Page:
Practically speaking, it is more conducive to hands-on classes in the art, technology education, and science departments, where set-up and clean-up once consumed up to half of the 48-minute periods.  

Mr. Mazzone also mentioned the increased flexibility afforded to students by the block schedule, as students are now given a two days’ notice about any assignment, allowing them to better plan homework around their busy schedules.

The cons of the new model?  You guessed it: 85 minutes can feel very long for students and teachers alike.  But that’s it.  According to Mr. Mazzone, that is “really the only con we’ve heard.”

Naturally, I ventured to ask peers of mine, those who had experienced both the old and new schedule, to share their opinions. 

A side-to-side picture of a sample student block schedule versus a sample student old schedule
Left: 2021 DHS student’s block schedule
Right: 2019 DHS student’s schedule
Have it be noted that the student on the left is a senior with an extra free period

I happened upon a variety of feedback.  Senior Thomas Dupont echoed administration’s hope for block scheduling, commenting on the increased amount of “time to ask questions and get help from teachers.”

Additionally, a student I spoke with highlighted the benefit of having an extra night to do homework.

One pro I couldn’t stop hearing from DHS students—but one not mentioned by Mr. Mazzone (perhaps because it has very little to do with actual academic instruction)—was the longer free periods, byproducts of the block schedule.  Three of the four students I spoke with had something positive to say about the altered free periods, with senior Daniel MacLehose going so far as to say “block scheduling is my favorite thing when I have a free.”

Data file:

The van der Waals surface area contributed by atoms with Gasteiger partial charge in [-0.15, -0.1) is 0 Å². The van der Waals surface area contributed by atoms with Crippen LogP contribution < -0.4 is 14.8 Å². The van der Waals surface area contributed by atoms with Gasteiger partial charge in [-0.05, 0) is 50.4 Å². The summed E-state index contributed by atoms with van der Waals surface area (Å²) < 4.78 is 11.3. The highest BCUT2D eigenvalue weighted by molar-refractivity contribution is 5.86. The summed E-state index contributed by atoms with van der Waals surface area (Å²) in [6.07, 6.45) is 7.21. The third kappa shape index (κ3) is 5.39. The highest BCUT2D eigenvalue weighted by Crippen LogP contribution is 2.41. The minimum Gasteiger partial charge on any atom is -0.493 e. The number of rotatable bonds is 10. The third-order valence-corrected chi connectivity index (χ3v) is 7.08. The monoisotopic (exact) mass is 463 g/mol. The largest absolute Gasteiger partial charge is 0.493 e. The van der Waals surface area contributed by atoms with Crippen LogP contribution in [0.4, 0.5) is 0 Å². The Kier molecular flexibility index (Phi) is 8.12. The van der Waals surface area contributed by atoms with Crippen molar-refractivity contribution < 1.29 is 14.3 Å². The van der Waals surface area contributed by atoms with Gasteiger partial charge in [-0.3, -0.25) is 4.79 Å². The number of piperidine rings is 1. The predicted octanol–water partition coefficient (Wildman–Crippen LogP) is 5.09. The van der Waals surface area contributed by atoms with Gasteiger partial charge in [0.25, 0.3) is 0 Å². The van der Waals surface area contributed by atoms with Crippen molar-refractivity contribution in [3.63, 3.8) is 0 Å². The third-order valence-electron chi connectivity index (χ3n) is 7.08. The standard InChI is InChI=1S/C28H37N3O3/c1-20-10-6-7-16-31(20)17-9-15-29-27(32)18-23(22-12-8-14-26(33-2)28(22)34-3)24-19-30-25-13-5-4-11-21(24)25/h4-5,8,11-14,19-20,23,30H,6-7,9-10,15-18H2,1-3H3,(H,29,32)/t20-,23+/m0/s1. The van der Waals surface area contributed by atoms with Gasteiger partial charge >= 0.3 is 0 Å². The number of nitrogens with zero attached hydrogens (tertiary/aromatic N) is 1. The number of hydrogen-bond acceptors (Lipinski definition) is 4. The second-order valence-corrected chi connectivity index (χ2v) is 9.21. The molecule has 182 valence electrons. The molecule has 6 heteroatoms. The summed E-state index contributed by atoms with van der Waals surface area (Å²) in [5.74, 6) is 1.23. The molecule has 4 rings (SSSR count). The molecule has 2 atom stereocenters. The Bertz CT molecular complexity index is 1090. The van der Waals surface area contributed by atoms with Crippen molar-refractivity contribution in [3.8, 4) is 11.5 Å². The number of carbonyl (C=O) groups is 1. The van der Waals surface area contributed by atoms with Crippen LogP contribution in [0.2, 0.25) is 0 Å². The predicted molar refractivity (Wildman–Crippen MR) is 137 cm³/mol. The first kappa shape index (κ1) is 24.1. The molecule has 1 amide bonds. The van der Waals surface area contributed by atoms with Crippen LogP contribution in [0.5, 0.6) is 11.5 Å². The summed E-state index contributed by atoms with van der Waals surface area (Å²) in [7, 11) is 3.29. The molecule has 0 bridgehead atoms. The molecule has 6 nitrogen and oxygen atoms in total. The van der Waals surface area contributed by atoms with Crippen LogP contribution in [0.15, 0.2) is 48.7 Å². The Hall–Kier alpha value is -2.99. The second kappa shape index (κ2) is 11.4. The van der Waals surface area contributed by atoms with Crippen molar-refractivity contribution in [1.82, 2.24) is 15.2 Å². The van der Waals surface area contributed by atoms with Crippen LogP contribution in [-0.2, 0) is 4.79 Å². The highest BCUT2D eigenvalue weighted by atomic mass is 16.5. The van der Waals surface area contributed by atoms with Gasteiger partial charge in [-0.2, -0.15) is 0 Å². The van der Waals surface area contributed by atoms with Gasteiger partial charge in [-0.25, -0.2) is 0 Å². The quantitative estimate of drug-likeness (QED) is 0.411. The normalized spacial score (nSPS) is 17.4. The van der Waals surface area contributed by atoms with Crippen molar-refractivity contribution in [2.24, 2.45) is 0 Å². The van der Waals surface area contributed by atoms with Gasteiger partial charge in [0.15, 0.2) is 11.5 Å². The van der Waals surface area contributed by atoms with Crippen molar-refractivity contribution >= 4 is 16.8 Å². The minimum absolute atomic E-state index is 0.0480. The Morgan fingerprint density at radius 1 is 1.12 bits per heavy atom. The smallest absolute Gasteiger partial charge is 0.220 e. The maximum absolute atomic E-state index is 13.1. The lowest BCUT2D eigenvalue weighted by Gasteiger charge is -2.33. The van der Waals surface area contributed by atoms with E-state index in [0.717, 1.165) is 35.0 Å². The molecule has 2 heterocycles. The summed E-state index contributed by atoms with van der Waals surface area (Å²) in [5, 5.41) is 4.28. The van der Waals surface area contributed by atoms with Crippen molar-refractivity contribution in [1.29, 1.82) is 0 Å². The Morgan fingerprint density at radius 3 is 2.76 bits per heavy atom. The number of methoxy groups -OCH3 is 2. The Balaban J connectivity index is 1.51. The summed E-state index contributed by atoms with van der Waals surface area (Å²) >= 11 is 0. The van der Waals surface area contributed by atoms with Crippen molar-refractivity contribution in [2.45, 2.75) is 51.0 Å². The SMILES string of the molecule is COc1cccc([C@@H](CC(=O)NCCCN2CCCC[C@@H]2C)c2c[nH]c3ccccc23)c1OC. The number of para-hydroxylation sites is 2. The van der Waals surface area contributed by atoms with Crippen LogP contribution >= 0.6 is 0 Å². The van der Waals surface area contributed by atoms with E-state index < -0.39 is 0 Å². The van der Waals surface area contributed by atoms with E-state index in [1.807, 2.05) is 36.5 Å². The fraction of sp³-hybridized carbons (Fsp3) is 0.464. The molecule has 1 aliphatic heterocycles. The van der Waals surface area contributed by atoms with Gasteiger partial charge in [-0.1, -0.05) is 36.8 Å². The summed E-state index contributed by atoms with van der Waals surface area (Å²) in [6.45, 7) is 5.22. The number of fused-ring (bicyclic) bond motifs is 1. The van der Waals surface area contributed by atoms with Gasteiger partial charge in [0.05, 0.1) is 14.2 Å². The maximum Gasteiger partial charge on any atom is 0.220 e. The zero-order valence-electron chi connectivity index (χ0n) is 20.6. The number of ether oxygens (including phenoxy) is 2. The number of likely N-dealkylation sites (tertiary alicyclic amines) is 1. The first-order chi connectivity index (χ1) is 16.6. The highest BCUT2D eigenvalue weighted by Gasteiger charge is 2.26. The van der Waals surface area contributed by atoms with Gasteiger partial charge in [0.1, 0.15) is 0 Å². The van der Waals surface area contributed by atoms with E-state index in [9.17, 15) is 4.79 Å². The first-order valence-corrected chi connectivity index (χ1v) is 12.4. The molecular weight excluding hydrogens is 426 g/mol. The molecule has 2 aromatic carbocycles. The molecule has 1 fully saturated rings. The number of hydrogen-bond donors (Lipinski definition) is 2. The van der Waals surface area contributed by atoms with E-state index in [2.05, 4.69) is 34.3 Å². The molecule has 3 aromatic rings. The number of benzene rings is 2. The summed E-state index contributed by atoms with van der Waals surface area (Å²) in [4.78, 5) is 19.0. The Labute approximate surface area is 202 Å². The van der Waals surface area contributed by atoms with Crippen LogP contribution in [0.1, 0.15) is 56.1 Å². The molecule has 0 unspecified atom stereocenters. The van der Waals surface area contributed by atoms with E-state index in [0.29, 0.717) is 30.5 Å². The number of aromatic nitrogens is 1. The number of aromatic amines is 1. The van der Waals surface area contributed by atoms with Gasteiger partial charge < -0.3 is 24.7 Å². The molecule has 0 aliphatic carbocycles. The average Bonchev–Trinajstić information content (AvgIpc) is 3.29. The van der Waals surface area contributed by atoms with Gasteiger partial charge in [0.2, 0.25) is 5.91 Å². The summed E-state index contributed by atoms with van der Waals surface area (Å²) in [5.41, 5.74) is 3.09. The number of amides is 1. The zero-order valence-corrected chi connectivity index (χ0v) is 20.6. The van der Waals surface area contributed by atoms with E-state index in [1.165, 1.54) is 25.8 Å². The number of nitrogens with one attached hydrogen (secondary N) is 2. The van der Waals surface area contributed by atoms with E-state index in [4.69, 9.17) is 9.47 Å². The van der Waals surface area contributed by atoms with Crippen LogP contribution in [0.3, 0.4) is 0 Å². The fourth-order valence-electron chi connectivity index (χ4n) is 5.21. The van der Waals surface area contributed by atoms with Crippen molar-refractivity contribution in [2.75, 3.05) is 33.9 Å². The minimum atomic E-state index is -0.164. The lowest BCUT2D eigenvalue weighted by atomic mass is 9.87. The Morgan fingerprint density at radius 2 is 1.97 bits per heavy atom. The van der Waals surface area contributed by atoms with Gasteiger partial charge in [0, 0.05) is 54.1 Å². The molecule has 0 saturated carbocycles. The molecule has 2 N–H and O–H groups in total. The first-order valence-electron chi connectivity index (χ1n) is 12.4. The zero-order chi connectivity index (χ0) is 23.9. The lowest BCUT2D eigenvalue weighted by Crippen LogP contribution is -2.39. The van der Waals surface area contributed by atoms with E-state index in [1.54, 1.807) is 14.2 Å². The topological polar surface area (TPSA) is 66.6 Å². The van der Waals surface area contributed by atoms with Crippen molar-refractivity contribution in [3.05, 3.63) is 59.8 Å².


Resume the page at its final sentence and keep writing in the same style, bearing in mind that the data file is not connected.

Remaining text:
In terms of cons, Mr. Mazzone hit the nail on the head.  Three of the four students made some remark about the difficulty of “pay[ing] attention for one hour and twenty six minutes,” as senior Aidan Amirsakis put it.  

One interesting thing I was reminded of was the fact that students no longer see as many friends per day as they once did.  MacLehose “miss[es] being able to see [his] buddies in class every day.”

As Mr. Mazzone put it, the school is “still in the trial period.”  To “get a real gauge” of the effectiveness of block scheduling, DHS staff and administration “will talk to students” and continue “weighing the pros and cons.”  Fortunately, they will receive a more accurate gauge this year, with Covid regulations having loosened enough to allow teachers to take the fullest advantage of the block schedule model, letting students move around, rearrange desks, and work in groups.  

Don’t get it wrong; block scheduling at DHS is still a Covid-19 protocol rather than the determined schedule of the future.  But, if all goes as planned (and students grow accustomed to sitting in the same room for 86 minutes), it may very well be the schedule on the walls for many years to come.